The Prime Minister has announced a £20m fund to teach Muslim women in the UK to speak English in order to tackle segregation and help them resist the lure of extremism.
While there was no “causal connection” between poor English and extremism, language lessons would make communities “more resilient”, Mr Cameron said.
The PM also suggested failing to learn English could affect people on spousal visas who wanted to settle in the UK.
The government says 22% of Muslim women living in England speak little or no English – a factor it argues is contributing to their isolation.
Segregation, the prime minister says, is allowing “appalling practices” such as female genital mutilation and forced marriage to exist, and increasing vulnerability to recruitment by ISIS.
He is also announcing a review of the role of Britain’s religious councils, including Sharia courts, in an effort to confront men who exert “damaging control over their wives, sisters and daughters”.
There was a mixed reaction in the Muslim community to Cameron’s comments.
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Some said they welcomed any attempt to help people learn English but others questionned Cameron’s attempts to link the issue to the counter-terrorism debate.
It is also thought that a good proportion of the Muslim women in this country who cannot speak good English are in fact older women from immigramnt communities who pose no threat to national security.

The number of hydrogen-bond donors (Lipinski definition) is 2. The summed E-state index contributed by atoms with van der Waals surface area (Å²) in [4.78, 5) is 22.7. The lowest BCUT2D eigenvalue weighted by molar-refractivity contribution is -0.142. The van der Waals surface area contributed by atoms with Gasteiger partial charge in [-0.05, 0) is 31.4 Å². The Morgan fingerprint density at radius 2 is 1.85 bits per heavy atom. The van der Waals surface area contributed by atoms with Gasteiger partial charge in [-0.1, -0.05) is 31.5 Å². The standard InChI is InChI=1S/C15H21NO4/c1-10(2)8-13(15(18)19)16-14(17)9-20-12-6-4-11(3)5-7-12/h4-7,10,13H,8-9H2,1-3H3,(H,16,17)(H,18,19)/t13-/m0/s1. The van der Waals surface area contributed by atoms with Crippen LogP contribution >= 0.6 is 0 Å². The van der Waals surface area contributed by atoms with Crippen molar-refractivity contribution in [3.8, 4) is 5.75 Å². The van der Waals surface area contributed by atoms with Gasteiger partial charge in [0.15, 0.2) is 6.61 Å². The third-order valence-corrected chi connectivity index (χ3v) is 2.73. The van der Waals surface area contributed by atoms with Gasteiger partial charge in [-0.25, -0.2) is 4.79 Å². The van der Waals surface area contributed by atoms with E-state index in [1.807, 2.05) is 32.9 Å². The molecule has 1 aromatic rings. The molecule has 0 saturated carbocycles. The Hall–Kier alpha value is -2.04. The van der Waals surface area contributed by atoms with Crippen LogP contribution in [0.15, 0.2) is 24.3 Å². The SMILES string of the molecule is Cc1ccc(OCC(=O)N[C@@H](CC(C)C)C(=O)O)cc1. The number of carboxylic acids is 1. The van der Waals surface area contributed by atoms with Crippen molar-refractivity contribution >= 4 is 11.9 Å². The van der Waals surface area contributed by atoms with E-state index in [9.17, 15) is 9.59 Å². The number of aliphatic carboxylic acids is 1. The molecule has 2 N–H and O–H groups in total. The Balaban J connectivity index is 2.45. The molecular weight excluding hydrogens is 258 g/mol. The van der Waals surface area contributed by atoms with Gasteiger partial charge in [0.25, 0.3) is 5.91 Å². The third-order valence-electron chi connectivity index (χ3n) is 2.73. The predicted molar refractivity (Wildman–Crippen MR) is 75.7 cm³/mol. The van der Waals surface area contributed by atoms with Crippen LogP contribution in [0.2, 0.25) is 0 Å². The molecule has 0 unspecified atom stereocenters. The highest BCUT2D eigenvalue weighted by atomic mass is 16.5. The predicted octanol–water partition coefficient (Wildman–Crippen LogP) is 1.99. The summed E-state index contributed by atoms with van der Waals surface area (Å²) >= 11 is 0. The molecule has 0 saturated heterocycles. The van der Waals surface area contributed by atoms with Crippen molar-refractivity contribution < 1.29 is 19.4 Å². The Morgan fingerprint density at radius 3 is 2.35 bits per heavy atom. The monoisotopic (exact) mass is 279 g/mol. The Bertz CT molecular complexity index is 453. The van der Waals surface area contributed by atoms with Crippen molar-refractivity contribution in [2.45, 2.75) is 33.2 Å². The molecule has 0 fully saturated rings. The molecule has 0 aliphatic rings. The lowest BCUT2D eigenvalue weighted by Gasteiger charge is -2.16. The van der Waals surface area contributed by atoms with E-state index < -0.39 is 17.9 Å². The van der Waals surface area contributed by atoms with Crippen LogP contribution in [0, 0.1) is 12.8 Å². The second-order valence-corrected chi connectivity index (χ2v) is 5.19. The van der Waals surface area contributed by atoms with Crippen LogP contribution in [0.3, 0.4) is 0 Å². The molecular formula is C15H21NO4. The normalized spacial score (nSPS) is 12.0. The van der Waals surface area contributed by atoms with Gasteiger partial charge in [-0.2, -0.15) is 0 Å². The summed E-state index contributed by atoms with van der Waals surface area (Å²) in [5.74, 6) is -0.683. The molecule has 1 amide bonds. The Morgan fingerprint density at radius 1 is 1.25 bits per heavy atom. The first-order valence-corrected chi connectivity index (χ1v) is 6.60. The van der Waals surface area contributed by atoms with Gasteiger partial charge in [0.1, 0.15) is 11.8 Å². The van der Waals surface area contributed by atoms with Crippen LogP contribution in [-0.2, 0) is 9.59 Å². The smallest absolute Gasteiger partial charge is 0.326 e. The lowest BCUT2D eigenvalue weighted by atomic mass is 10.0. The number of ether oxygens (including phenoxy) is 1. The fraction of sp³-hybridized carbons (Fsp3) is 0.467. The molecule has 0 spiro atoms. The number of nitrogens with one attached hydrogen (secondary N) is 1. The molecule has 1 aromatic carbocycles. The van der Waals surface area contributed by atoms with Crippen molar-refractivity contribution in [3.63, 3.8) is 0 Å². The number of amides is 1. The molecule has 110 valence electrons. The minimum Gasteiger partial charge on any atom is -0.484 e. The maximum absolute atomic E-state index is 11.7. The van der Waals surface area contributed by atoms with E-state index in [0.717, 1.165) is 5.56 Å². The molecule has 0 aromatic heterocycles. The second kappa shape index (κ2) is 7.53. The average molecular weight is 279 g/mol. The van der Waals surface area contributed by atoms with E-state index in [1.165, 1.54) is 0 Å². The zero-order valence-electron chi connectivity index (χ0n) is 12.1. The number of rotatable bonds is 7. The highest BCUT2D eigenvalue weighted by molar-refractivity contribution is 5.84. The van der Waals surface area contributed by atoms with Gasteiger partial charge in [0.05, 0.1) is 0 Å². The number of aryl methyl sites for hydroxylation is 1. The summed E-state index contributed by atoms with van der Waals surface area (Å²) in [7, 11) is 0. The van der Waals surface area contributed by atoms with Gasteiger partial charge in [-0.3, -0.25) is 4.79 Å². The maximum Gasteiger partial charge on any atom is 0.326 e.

Massoud Shadjareh of the Islamic Human Rights Commission, said Mr Cameron’s comments were “ignorant.”
“It’s an astonishing level of ignorance by the Prime Minister or those who are advising him, ” he said. “You can’t say people who don’t speak English are less civilised and the fact is that Britain has a long way to go in terms of gender equality too. And his attempts to link this issue to extremism is the height of ignorance.”
Meanwhile, the Muslim Council of Britain welcomed the Prime Minister’s call for more efforts to have English taught, but cautioned against the language used to make such calls, and links to securitisation.
Dr Shuja Shafi, Secretary General of the MCB, said: “The Prime Minister is absolutely right in wanting English to be taught more widely. Mosques and Muslim civil society would be eager to play their part by hosting English language classes, as many mosques do.
“But the Prime Minister’s aim to have English more widely spoken and for better integration falls at the first hurdle if he is to link it to security and single out Muslim women to illustrate his point.
“Muslims are only one third of minority population. Reports suggest a significant proportion of immigrants from Eastern Europe struggle with English. And just last week, it was reported that a Jewish ultra-orthodox school was shut down for teaching Hebrew only.”
And the Muslim Association of Britain said while it believes that such an initiative would do little to prevent young radicals from joining ISIS, it welcomed it as a positive step in empowering women in the Muslim community.
Dr Omer El-Hamdoon – President of MAB – said: “Although the actual number of non-English speaking Muslim women is low, we welcome this initiative. We believe Muslim women who speak English as well as another language will be a positive influence in society. It will also mean they will be better positioned to continue their own education as well as support their families.”